My $40,000 Lesson

By Posted on 2 min read 38 views

Ever felt like crawling into a hole and never coming out?

That’s what I felt when I realised that a product development I’d been working on for nine months was a waste of time. Not only had I been developing it for nine months, but it’d also cost me $40,000.

Damn.

Let me tell you that hurts.

And what was the reason? My own stupidity.

You see I’d wanted to create this product for years. In fact I’d become desperate to create it. Desperate to the point where I was no longer focusing on the crucial questions you need to ask when creating a product.

Yes it would solve a problem that people in the market had, and it worked well.

The issue… it was too damn complex to use. The learning curve was too steep.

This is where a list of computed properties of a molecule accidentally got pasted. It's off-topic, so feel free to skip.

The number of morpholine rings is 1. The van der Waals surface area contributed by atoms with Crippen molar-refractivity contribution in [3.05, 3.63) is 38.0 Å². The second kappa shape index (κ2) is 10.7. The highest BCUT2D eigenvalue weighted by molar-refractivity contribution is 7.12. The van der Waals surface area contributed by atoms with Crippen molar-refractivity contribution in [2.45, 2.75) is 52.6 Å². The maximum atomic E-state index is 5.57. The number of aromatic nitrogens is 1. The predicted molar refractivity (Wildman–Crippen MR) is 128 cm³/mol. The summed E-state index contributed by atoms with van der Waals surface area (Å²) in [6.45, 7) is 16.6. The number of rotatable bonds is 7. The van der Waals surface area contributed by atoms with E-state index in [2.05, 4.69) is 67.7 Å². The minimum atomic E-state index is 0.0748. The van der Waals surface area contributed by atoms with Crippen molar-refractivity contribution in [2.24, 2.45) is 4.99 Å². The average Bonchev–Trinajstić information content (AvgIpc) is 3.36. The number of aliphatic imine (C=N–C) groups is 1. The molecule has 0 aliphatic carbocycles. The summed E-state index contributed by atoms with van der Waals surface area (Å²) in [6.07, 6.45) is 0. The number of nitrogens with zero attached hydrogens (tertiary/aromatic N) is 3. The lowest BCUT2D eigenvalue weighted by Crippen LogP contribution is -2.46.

FFS. I shoulda known that was going to be the case. And I use lean development techniques, which means nothing should take that long to build. If it’s going to take longer than eight weeks to create the first release, then there’s a problem and I should be re-looking at the product to see what it is.

When creating a product you need a complete step-by-step process so that you don’t spend a dime before your 99% sure it’s going to work.

Here are my three rules:

  1. It has to fulfil a demand in the market, solve a problem and provide a minimum of three big benefits to customers.
  2. It’s got to be easy to use with no large learning curves, or have a starter version that’s simple.
  3. First release has to be developable within eight weeks otherwise it needs to be made simpler.

If you’re looking for more details on how to create products then Sarah Staar has a pretty damn good course on it here.

All the best,

Michael

P.S. Sarah’s course isn’t that new, but the information in it is timeless, and it’s cheap as chips. Here you go:

>> http://www.michaelwilding.com/recommends/?id=ssprdctcrt

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